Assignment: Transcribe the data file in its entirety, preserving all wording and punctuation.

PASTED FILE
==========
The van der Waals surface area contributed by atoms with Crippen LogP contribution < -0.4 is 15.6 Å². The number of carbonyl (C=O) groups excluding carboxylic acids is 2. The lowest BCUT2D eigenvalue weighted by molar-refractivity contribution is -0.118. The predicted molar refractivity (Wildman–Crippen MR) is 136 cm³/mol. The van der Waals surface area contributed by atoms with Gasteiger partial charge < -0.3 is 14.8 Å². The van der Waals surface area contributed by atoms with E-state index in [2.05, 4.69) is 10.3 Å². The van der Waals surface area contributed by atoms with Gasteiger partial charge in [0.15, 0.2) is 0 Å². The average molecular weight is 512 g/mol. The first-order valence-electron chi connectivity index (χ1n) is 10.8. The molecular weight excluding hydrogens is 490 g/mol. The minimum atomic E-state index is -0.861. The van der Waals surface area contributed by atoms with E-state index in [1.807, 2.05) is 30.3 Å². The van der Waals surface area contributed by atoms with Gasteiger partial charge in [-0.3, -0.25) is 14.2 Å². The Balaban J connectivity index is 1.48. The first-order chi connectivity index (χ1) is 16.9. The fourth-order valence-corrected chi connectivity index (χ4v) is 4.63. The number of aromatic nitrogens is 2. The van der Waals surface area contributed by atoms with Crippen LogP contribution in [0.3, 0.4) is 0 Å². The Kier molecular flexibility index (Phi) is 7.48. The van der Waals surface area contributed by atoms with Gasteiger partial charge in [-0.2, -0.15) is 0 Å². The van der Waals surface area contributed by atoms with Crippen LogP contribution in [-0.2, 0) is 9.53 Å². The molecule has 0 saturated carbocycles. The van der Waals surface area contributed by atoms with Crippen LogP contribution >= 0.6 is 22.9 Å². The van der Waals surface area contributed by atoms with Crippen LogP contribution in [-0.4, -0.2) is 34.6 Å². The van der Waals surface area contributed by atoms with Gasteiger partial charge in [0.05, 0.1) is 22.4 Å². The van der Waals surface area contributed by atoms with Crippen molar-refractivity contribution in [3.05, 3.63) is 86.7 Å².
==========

The van der Waals surface area contributed by atoms with Crippen LogP contribution < -0.4 is 15.6 Å². The number of carbonyl (C=O) groups excluding carboxylic acids is 2. The lowest BCUT2D eigenvalue weighted by molar-refractivity contribution is -0.118. The predicted molar refractivity (Wildman–Crippen MR) is 136 cm³/mol. The van der Waals surface area contributed by atoms with Gasteiger partial charge < -0.3 is 14.8 Å². The van der Waals surface area contributed by atoms with E-state index in [2.05, 4.69) is 10.3 Å². The van der Waals surface area contributed by atoms with Gasteiger partial charge in [0.15, 0.2) is 0 Å². The average molecular weight is 512 g/mol. The first-order valence-electron chi connectivity index (χ1n) is 10.8. The molecular weight excluding hydrogens is 490 g/mol. The minimum atomic E-state index is -0.861. The van der Waals surface area contributed by atoms with E-state index in [1.807, 2.05) is 30.3 Å². The van der Waals surface area contributed by atoms with Gasteiger partial charge in [-0.3, -0.25) is 14.2 Å². The Balaban J connectivity index is 1.48. The first-order chi connectivity index (χ1) is 16.9. The fourth-order valence-corrected chi connectivity index (χ4v) is 4.63. The number of aromatic nitrogens is 2. The van der Waals surface area contributed by atoms with Crippen LogP contribution in [0.3, 0.4) is 0 Å². The Kier molecular flexibility index (Phi) is 7.48. The van der Waals surface area contributed by atoms with Gasteiger partial charge in [-0.2, -0.15) is 0 Å². The van der Waals surface area contributed by atoms with Crippen LogP contribution in [-0.2, 0) is 9.53 Å². The molecule has 0 saturated carbocycles. The van der Waals surface area contributed by atoms with Crippen LogP contribution >= 0.6 is 22.9 Å². The van der Waals surface area contributed by atoms with Crippen LogP contribution in [-0.4, -0.2) is 34.6 Å². The van der Waals surface area contributed by atoms with Gasteiger partial charge in [0.05, 0.1) is 22.4 Å². The van der Waals surface area contributed by atoms with Crippen molar-refractivity contribution in [3.05, 3.63) is 86.7 Å².